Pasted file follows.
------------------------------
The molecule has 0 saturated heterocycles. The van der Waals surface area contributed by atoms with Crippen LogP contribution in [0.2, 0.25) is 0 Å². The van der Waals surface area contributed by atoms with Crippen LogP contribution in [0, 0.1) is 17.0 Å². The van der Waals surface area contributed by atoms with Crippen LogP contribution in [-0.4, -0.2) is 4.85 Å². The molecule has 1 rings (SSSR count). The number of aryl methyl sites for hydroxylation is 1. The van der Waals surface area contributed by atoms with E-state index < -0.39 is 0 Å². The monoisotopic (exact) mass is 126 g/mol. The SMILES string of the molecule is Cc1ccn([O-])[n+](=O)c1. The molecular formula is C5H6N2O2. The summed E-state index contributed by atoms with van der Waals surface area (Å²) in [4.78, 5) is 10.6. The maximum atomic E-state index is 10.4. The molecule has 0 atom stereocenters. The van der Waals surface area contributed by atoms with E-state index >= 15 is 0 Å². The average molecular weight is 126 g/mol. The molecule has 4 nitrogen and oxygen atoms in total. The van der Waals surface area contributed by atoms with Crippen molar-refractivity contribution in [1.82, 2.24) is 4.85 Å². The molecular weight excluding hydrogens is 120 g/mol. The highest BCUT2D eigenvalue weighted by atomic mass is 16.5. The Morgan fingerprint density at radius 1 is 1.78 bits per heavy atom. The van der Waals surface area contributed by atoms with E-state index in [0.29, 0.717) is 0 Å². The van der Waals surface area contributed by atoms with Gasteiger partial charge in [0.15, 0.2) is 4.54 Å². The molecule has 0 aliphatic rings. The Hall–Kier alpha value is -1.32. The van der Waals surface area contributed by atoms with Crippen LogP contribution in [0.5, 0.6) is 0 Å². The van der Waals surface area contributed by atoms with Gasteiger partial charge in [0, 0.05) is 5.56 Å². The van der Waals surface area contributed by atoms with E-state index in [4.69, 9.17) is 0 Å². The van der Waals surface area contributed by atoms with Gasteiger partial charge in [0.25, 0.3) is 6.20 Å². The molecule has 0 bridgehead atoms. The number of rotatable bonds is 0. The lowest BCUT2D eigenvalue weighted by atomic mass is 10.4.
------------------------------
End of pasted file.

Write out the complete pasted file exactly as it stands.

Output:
The molecule has 0 saturated heterocycles. The van der Waals surface area contributed by atoms with Crippen LogP contribution in [0.2, 0.25) is 0 Å². The van der Waals surface area contributed by atoms with Crippen LogP contribution in [0, 0.1) is 17.0 Å². The van der Waals surface area contributed by atoms with Crippen LogP contribution in [-0.4, -0.2) is 4.85 Å². The molecule has 1 rings (SSSR count). The number of aryl methyl sites for hydroxylation is 1. The van der Waals surface area contributed by atoms with E-state index < -0.39 is 0 Å². The monoisotopic (exact) mass is 126 g/mol. The SMILES string of the molecule is Cc1ccn([O-])[n+](=O)c1. The molecular formula is C5H6N2O2. The summed E-state index contributed by atoms with van der Waals surface area (Å²) in [4.78, 5) is 10.6. The maximum atomic E-state index is 10.4. The molecule has 0 atom stereocenters. The van der Waals surface area contributed by atoms with E-state index >= 15 is 0 Å². The average molecular weight is 126 g/mol. The molecule has 4 nitrogen and oxygen atoms in total. The van der Waals surface area contributed by atoms with Crippen molar-refractivity contribution in [1.82, 2.24) is 4.85 Å². The molecular weight excluding hydrogens is 120 g/mol. The highest BCUT2D eigenvalue weighted by atomic mass is 16.5. The Morgan fingerprint density at radius 1 is 1.78 bits per heavy atom. The van der Waals surface area contributed by atoms with E-state index in [0.29, 0.717) is 0 Å². The van der Waals surface area contributed by atoms with Gasteiger partial charge in [0.15, 0.2) is 4.54 Å². The molecule has 0 aliphatic rings. The Hall–Kier alpha value is -1.32. The van der Waals surface area contributed by atoms with Crippen LogP contribution in [0.5, 0.6) is 0 Å². The van der Waals surface area contributed by atoms with Gasteiger partial charge in [0, 0.05) is 5.56 Å². The van der Waals surface area contributed by atoms with E-state index in [4.69, 9.17) is 0 Å². The van der Waals surface area contributed by atoms with Gasteiger partial charge in [0.25, 0.3) is 6.20 Å². The molecule has 0 bridgehead atoms. The number of rotatable bonds is 0. The lowest BCUT2D eigenvalue weighted by atomic mass is 10.4.